Lancelot Link, Secret Pimp


Reader Lorin Hochstein points to this NY Times Magazine article about a Yale researcher who trained monkeys to use money by Freakonomics authors Stephen J. Dubner and Steven D. Levitt. A snippet:

Something else happened during that chaotic scene, something that convinced [economist Keith] Chen of the monkeys' true grasp of money. Perhaps the most distinguishing characteristic of money, after all, is its fungibility, the fact that it can be used to buy not just food but anything. During the chaos in the monkey cage, Chen saw something out of the corner of his eye that he would later try to play down but in his heart of hearts he knew to be true. What he witnessed was probably the first observed exchange of money for sex in the history of monkeykind. (Further proof that the monkeys truly understood money: the monkey who was paid for sex immediately traded the token in for a grape.)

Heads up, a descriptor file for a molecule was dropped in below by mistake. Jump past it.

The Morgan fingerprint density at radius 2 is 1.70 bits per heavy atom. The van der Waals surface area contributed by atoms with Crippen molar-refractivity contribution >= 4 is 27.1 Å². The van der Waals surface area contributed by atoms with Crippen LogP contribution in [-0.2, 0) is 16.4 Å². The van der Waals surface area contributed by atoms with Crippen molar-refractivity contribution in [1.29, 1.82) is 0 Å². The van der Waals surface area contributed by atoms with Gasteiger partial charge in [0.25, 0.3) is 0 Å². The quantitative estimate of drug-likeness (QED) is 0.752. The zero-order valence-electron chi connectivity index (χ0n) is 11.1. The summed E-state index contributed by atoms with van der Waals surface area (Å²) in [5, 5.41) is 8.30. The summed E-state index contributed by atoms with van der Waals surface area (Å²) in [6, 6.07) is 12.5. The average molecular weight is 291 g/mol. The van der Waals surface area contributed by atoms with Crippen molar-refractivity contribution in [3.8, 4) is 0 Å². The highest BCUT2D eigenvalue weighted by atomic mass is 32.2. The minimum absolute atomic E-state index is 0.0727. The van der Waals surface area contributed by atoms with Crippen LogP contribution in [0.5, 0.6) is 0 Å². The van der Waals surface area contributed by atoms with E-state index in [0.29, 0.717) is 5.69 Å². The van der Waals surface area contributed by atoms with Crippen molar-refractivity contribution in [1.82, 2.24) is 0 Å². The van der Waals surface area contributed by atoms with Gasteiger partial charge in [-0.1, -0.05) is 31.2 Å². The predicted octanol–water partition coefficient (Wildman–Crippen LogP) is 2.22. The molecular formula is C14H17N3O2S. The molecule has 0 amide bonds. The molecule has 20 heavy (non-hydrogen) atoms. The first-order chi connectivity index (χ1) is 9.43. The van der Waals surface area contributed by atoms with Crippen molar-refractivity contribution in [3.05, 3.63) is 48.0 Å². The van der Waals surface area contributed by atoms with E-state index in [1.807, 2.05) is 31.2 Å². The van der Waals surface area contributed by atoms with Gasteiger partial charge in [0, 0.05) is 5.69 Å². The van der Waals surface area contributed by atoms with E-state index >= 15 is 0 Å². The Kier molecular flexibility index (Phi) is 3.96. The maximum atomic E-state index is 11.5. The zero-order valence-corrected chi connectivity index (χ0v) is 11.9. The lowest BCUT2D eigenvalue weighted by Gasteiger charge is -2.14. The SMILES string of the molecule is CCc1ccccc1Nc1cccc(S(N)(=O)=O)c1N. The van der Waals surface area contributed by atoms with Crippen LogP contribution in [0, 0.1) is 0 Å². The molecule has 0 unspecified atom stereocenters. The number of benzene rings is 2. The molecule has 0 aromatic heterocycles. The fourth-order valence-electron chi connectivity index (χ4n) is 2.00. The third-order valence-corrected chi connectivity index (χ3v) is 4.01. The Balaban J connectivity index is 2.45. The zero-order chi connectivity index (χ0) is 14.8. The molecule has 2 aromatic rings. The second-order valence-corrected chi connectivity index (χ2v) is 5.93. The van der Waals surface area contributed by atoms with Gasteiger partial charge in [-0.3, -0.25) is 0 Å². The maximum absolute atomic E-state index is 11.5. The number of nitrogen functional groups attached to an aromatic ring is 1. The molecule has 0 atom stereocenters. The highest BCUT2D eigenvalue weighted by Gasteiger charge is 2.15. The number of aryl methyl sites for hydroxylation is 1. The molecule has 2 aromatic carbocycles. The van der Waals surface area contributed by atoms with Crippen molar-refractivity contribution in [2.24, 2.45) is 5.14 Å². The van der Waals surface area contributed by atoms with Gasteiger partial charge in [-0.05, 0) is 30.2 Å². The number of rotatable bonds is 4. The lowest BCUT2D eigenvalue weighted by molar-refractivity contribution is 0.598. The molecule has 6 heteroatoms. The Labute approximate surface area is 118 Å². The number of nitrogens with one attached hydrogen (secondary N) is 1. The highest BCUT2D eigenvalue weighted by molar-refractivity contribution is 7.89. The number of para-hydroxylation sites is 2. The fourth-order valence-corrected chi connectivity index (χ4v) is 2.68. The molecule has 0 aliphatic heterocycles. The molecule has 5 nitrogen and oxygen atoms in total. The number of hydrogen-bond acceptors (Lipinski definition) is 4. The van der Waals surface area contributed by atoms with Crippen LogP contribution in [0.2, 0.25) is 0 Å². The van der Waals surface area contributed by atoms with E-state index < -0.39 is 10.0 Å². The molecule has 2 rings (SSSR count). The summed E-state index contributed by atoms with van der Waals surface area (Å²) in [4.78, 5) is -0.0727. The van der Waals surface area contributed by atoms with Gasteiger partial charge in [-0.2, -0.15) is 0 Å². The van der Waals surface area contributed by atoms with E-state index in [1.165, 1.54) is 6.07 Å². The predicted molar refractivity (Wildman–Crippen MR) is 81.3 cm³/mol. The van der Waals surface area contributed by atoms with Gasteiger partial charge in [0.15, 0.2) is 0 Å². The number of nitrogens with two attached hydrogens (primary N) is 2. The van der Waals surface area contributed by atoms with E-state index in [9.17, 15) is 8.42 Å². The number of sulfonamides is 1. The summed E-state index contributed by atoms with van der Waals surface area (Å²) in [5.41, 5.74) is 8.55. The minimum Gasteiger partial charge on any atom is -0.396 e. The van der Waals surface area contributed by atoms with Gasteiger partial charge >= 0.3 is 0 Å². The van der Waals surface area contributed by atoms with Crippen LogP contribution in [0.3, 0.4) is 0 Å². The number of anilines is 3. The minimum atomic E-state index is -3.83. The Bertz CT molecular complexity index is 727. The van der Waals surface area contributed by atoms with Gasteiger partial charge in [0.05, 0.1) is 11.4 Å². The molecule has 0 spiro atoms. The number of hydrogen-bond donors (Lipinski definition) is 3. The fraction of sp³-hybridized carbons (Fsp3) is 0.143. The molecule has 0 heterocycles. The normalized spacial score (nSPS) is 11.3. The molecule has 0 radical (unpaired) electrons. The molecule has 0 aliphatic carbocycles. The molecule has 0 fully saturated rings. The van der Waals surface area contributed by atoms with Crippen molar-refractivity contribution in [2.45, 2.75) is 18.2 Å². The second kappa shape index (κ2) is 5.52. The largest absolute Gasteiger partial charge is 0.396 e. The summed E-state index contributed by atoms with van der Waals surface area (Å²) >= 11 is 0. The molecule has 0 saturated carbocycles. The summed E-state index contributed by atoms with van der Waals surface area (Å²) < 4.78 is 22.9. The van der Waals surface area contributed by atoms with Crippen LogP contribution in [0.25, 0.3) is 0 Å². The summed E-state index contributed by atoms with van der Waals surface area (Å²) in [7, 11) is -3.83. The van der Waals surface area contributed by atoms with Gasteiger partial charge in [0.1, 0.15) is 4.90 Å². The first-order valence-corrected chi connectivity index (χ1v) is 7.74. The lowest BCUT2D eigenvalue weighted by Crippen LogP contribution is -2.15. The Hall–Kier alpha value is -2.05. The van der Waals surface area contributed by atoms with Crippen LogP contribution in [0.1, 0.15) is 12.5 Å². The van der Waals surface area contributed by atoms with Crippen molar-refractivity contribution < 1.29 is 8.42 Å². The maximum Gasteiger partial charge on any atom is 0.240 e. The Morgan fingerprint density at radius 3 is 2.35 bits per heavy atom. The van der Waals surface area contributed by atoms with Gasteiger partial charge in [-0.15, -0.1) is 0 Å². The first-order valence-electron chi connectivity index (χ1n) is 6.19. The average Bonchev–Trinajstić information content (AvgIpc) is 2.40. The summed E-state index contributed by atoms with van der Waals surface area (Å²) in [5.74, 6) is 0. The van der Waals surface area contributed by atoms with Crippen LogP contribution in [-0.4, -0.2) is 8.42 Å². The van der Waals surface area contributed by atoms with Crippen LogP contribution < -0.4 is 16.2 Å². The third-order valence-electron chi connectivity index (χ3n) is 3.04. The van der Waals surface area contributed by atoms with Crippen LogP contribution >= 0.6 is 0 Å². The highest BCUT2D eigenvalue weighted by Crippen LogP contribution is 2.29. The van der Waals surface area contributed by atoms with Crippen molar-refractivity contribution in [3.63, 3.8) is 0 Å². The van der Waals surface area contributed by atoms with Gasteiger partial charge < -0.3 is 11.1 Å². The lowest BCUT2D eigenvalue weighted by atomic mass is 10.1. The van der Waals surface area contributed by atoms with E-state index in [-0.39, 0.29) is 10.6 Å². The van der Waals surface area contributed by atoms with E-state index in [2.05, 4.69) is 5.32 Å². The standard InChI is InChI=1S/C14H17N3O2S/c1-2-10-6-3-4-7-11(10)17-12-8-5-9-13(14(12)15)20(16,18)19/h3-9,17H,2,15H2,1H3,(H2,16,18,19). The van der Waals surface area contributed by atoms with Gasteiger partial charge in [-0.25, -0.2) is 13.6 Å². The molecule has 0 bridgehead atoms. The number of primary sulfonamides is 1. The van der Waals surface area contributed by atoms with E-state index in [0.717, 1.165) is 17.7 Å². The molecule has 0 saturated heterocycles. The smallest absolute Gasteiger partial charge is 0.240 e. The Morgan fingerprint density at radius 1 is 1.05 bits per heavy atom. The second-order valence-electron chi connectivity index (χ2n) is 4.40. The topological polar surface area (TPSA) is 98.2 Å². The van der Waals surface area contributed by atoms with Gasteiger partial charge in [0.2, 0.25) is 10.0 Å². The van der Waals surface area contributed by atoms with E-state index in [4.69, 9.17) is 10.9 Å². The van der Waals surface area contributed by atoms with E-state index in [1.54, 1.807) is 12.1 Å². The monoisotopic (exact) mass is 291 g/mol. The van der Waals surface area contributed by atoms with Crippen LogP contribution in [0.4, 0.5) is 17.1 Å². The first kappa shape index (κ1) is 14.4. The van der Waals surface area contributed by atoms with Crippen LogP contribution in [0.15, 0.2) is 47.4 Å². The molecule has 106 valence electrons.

Chen and collaborator psychologist Laurie Santos' research has found, in the Furry Freakonomics Brothers' gloss, "monkeys responded quite rationally to simple incentives; responded irrationally to risky gambles; failed to save; stole when they could; used money for food and, on occasion, sex. In other words, they behaved a good bit like…Homo sapiens."

Whole thing here. Mind you, these are Yale monkeys, which may explain their need to pay for sex. No word yet on whether any of the simians have been tapped for Skull & Bones.

(For those who must, Lancelot Link link here.)